A false analogy is an informal fallacy. It applies to inductive arguments. It is an informal fallacy because the error concerns what the argument is about, and not the argument itself.

An analogy proposes that two concepts which are similar (A and B) have a common relationship to some property. A has property X, therefore B must also have property X. In a false analogy, the objects may have some similarities, but they do not both have property X. That way, both objects may have the same color, but this does not mean that they have the same size.[1] Even if bananas and the sun appear yellow, one could not conclude that they are the same size. One who makes an invalid analogy or comparison is often said to be "comparing apples and oranges".

Analogies are not always bad, but they always break down when used to make a point in an argument. Their primary use is to teach novel or complicated concepts, not to serve as proof that a conclusion in an argument is correct or true.
 

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Bomb, I have nothing further to add to what I've already said on the subject of "pro-choice" vs "pro-life". Thanks for the discussion.
Well, perhaps you do have something further to add...

Given the propensity of some people here to spout a lot of analogies, it is worth reviewing the informal fallacy known as False Analogy:

A false analogy is an informal fallacy. It applies to inductive arguments. It is an informal fallacy because the error concerns what the argument is about, and not the argument itself.

An analogy proposes that two concepts which are similar (A and B) have a common relationship to some property. A has property X, therefore B must also have property X. In a false analogy, ...

Analogies are not always bad, but they always break down when used to make a point in an argument. Their primary use is to teach novel or complicated concepts, not to serve as proof that a conclusion in an argument is correct or true.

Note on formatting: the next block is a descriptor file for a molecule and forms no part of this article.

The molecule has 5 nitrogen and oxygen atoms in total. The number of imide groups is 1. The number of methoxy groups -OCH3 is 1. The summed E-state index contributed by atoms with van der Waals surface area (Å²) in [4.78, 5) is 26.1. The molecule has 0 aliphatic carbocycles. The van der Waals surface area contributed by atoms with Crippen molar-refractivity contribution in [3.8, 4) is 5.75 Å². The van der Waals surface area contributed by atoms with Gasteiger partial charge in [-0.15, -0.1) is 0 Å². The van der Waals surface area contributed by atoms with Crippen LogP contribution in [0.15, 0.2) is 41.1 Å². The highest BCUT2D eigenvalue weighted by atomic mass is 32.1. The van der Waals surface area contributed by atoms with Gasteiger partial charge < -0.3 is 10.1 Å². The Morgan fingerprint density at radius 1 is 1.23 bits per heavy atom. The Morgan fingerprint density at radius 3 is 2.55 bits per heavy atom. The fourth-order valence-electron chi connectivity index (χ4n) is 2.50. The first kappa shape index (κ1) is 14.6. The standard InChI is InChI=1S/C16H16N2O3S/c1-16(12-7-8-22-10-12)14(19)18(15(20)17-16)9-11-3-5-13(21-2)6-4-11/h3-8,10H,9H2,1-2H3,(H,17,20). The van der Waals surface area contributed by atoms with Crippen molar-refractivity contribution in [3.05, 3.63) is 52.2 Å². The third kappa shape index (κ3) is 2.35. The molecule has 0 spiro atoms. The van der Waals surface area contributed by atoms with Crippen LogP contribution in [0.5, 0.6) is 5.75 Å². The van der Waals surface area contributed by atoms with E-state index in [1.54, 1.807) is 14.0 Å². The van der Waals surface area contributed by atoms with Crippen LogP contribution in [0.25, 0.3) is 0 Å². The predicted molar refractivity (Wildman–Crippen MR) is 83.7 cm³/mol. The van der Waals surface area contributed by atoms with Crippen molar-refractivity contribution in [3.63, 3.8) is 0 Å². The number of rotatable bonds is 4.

I take it if I made a valid and sound deductive argument from true premises you'd reply with a link to a page explaining that there exist unsound arguments with false premises and/or invalid reasoning steps. ;)

The term "pro-abortion" is a bit more problematic, because it is not about persuading women to prefer or choose an abortion.
That's an argument. It draws a conclusion from a premise, via some opaque inference procedure. Normally I would point out that the argument is unsound because the inference procedure is invalid; and I would back up that contention by exhibiting a counterexample in which the same inference procedure is applied to a different true premise and it leads to a manifestly false conclusion. But in this case I appear to be up against a disputant who simply labels counterexamples "analogies" and refuses point-blank to address the exhibited defect in his argument on the grounds that some analogies are false, even though he hasn't offered any case that the exhibited counterexample is a false analogy. This amounts to wholesale rejection of the principle of proof by reductio ad absurdum. Are you perhaps one of those so-called "Intuitionists" who deny that ((Not (Not (P))) implies (P))?

If reductio ad absurdum is off the table, what is there to say to an arguer who claims A is P because B is not Q, other than "Show your work."?

The term "pro-abortion" is a bit more problematic, because it is not about persuading women to prefer or choose an abortion.
That appears to be a formal fallacy: "Non Sequitur". By what inference procedure do you get from 'it is not about persuading women to prefer or choose an abortion' to 'the term "pro-abortion" is a bit more problematic'? Show your work.
 

lpetrich

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Looking back 5 years:
Pelosi: Democratic candidates should not be forced to toe party line on abortion - The Washington Post
The Democratic Party should not impose support for abortion rights as a litmus test on its candidates, House Minority Leader Nancy Pelosi (D-Calif.) said Tuesday, because it needs a broad and inclusive agenda to win back the socially conservative voters who helped elect President Trump.

“This is the Democratic Party. This is not a rubber-stamp party,” Pelosi said in an interview with Washington Post reporters.

“I grew up Nancy D’Alesandro, in Baltimore, Maryland; in Little Italy; in a very devout Catholic family; fiercely patriotic; proud of our town and heritage, and staunchly Democratic,” she added, referring to the fact that she is the daughter and sister of former mayors of that city. “Most of those people — my family, extended family — are not pro-choice. You think I’m kicking them out of the Democratic Party?”
Nancy Pelosi says abortion is ‘fading’ as an issue for Democrats. The opposite is true for conservatives. - The Washington Post
House Minority Leader Nancy Pelosi (D-Calif.) thinks Democratic voters just don't care about abortion anymore, at least not to the degree they used to.

“It’s kind of fading as an issue,” she told Washington Post reporters on Tuesday. “It really is.”

But conservative lawmakers certainly still care a lot. In fact, antiabortion advocates are on a roll right now, successfully making it harder for women to get abortions in dozens of states.
This is the same Nancy Pelosi who talks about wanting a strong Republican Party.

But that has not been a very successful strategy.
 

lpetrich

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Susan Collins Called Police Over Abortion Rights Chalk Message